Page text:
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February 2023 Pension Finance Update

Pension finances enjoyed another month of positive experience in February, as higher interest rates offset the impact of falling stock markets. Both model plans we track1 saw improvement last month: Plan A improved 2% in February and is now up almost 3% for the year, while Plan B improved a fraction of a percent last month and is up almost 1% through the first two months of 2023: 


Stocks lost ground in February. A diversified stock portfolio lost close to 3% last month: 

 1 Plan A is a traditional plan (duration 12 at 5.5%) with a 60/40 asset allocation, while Plan B is a largely retired plan (duration 9 at 5.5%) with a 20/80 allocation with a greater emphasis on corporate and long-duration bonds. We assume overhead expenses of 1% of plan assets per year, and we assume the plans are 100% funded at the beginning of the year and ignore benefit accruals, contributions, and benefit payments in order to isolate the financial performance of plan assets versus liabilities. 

Interest rates and credit spreads increased last month; Treasury yields increased 0.3% while corporate bond yields increased 0.4% during February, reversing January moves. As a result, bonds lost 2%-4% last month, but remain up about 1% for the year, with long duration Treasuries performing best so far this year. 

Overall, our traditional 60/40 portfolio lost 3% during February but remains up 3% for the year, while the conservative 20/80 portfolio also lost 3% last month and is now up 1% for the year. 


Pension liabilities (for funding, accounting, and de-risking purposes) are driven by market interest rates. The first graph below compares our Aa GAAP spot yield curve at December 31, 2022 and February 28, 2023. The second graph below shows our estimate of movements in effective GAAP discount rates for pension obligations of various duration so far this year: 

Corporate bond yields rose 0.4% in January. As a result, pension liabilities fell 4%-6% during the month, with long duration plans seeing the largest declines.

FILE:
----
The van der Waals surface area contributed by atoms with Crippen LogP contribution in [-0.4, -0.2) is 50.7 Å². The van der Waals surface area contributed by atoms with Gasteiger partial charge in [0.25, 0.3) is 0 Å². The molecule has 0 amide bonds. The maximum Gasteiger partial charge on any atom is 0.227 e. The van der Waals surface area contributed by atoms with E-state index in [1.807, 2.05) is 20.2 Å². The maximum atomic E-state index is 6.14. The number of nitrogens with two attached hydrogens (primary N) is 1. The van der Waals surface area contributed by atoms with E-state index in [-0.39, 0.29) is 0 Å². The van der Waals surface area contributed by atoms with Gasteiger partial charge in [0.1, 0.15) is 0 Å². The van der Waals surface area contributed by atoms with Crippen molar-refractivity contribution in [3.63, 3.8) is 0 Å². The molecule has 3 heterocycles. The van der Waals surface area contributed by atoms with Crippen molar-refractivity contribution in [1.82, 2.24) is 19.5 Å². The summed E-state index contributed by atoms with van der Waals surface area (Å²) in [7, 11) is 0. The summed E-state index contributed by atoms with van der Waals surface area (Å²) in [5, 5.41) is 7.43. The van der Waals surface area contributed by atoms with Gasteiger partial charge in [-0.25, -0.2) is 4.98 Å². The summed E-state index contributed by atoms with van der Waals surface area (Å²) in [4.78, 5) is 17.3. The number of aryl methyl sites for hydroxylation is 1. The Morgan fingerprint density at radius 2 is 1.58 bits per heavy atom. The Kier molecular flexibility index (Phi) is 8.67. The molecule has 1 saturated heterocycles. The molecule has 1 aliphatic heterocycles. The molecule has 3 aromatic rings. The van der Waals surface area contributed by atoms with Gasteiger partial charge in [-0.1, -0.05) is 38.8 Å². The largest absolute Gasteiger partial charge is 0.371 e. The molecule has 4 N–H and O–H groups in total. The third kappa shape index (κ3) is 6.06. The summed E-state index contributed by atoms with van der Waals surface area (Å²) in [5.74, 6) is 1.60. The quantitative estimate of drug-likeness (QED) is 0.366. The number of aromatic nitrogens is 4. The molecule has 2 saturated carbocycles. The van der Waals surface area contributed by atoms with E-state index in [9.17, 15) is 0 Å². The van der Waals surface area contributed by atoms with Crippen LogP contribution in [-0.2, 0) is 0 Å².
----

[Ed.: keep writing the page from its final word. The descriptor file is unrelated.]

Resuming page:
February saw a reversal of January experience: lower stocks and higher interest rates. The net effect has been a modest boost for pension finances in the first two months of the year. The graphs below show the movement of assets and liabilities during the first two months of 2023: 

Looking Ahead 

Pension funding relief was signed into law during March of 2021, and additional relief was provided by November 2021 legislation. The new laws substantially relaxed funding requirements over the next several years, but the increase in rates seen in the past year has eroded the impact of relief. 

Discount rates moved 0.4% higher last month. We expect most pension sponsors will use effective discount rates in the 4.9%-5.2% range to measure pension liabilities right now. 

The table below summarizes rates that plan sponsors are required to use for IRS funding purposes for 2023, along with estimates for 2024. Pre-relief, both 24-month averages and December ‘spot’ rates, which are still required for some calculations, such as PBGC premiums, are also included. 

October Three estimate, based on rates available as of 2/28/2023 

What to Read Next

February 2023 Pension Finance Update

In February, pension finances saw positive growth despite falling stock markets, thanks to higher interest rates. The traditional plan, Plan A, improved by 2%, while Plan B saw a fractional improvement, bringing both up to almost 3% and 1% respectively for the year. While stocks lost ground, bonds saw an increase in interest rates and credit spreads, causing losses of 2%-4%, but remaining up by 1% for the year. Pension liabilities are driven by market interest rates, and while corporate bond yields rose by 0.4% in January, pension liabilities fell by 4%-6%. The overall effect in the first two months of the year has been a modest boost for pension finances. However, the increase in rates has eroded the impact of relief from funding requirements, which were relaxed in March and November 2021 legislation. Effective discount rates are expected to be in the range of 4.9%-5.2%, and the table summarizes rates that plan sponsors are required to use for IRS funding purposes for 2023, along with estimates for 2024.